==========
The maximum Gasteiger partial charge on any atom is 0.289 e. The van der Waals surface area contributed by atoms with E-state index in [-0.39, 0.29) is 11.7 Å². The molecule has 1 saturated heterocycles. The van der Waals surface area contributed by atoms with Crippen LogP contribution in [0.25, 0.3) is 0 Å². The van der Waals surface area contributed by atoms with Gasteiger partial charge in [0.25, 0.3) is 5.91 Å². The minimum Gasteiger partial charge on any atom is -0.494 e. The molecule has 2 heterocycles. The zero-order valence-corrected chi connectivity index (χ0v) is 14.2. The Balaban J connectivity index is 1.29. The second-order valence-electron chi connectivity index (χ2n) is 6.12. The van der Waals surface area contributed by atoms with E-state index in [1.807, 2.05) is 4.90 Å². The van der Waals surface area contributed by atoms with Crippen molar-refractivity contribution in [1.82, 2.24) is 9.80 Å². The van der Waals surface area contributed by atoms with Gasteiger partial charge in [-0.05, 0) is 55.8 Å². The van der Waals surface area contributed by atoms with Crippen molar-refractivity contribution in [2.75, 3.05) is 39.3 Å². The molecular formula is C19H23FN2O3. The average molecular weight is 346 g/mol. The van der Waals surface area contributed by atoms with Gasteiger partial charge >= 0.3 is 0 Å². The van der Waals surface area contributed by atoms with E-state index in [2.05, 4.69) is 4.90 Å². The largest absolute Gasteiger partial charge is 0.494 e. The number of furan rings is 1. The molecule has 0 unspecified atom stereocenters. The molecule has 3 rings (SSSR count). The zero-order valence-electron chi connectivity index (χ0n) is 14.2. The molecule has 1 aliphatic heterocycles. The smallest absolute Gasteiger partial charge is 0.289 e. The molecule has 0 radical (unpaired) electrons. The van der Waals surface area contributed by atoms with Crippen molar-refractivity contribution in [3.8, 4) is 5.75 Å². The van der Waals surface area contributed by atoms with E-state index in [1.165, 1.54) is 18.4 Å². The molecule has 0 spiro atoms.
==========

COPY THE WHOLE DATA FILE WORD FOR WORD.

The maximum Gasteiger partial charge on any atom is 0.289 e. The van der Waals surface area contributed by atoms with E-state index in [-0.39, 0.29) is 11.7 Å². The molecule has 1 saturated heterocycles. The van der Waals surface area contributed by atoms with Crippen LogP contribution in [0.25, 0.3) is 0 Å². The van der Waals surface area contributed by atoms with Gasteiger partial charge in [0.25, 0.3) is 5.91 Å². The minimum Gasteiger partial charge on any atom is -0.494 e. The molecule has 2 heterocycles. The zero-order valence-corrected chi connectivity index (χ0v) is 14.2. The Balaban J connectivity index is 1.29. The second-order valence-electron chi connectivity index (χ2n) is 6.12. The van der Waals surface area contributed by atoms with E-state index in [1.807, 2.05) is 4.90 Å². The van der Waals surface area contributed by atoms with Crippen molar-refractivity contribution in [1.82, 2.24) is 9.80 Å². The van der Waals surface area contributed by atoms with Gasteiger partial charge in [-0.05, 0) is 55.8 Å². The van der Waals surface area contributed by atoms with Crippen molar-refractivity contribution in [2.75, 3.05) is 39.3 Å². The molecular formula is C19H23FN2O3. The average molecular weight is 346 g/mol. The van der Waals surface area contributed by atoms with Gasteiger partial charge >= 0.3 is 0 Å². The van der Waals surface area contributed by atoms with E-state index in [2.05, 4.69) is 4.90 Å². The largest absolute Gasteiger partial charge is 0.494 e. The number of furan rings is 1. The molecule has 0 unspecified atom stereocenters. The molecule has 3 rings (SSSR count). The zero-order valence-electron chi connectivity index (χ0n) is 14.2. The molecule has 1 aliphatic heterocycles. The smallest absolute Gasteiger partial charge is 0.289 e. The molecule has 0 radical (unpaired) electrons. The van der Waals surface area contributed by atoms with Crippen molar-refractivity contribution in [3.8, 4) is 5.75 Å². The van der Waals surface area contributed by atoms with E-state index in [1.165, 1.54) is 18.4 Å². The molecule has 0 spiro atoms.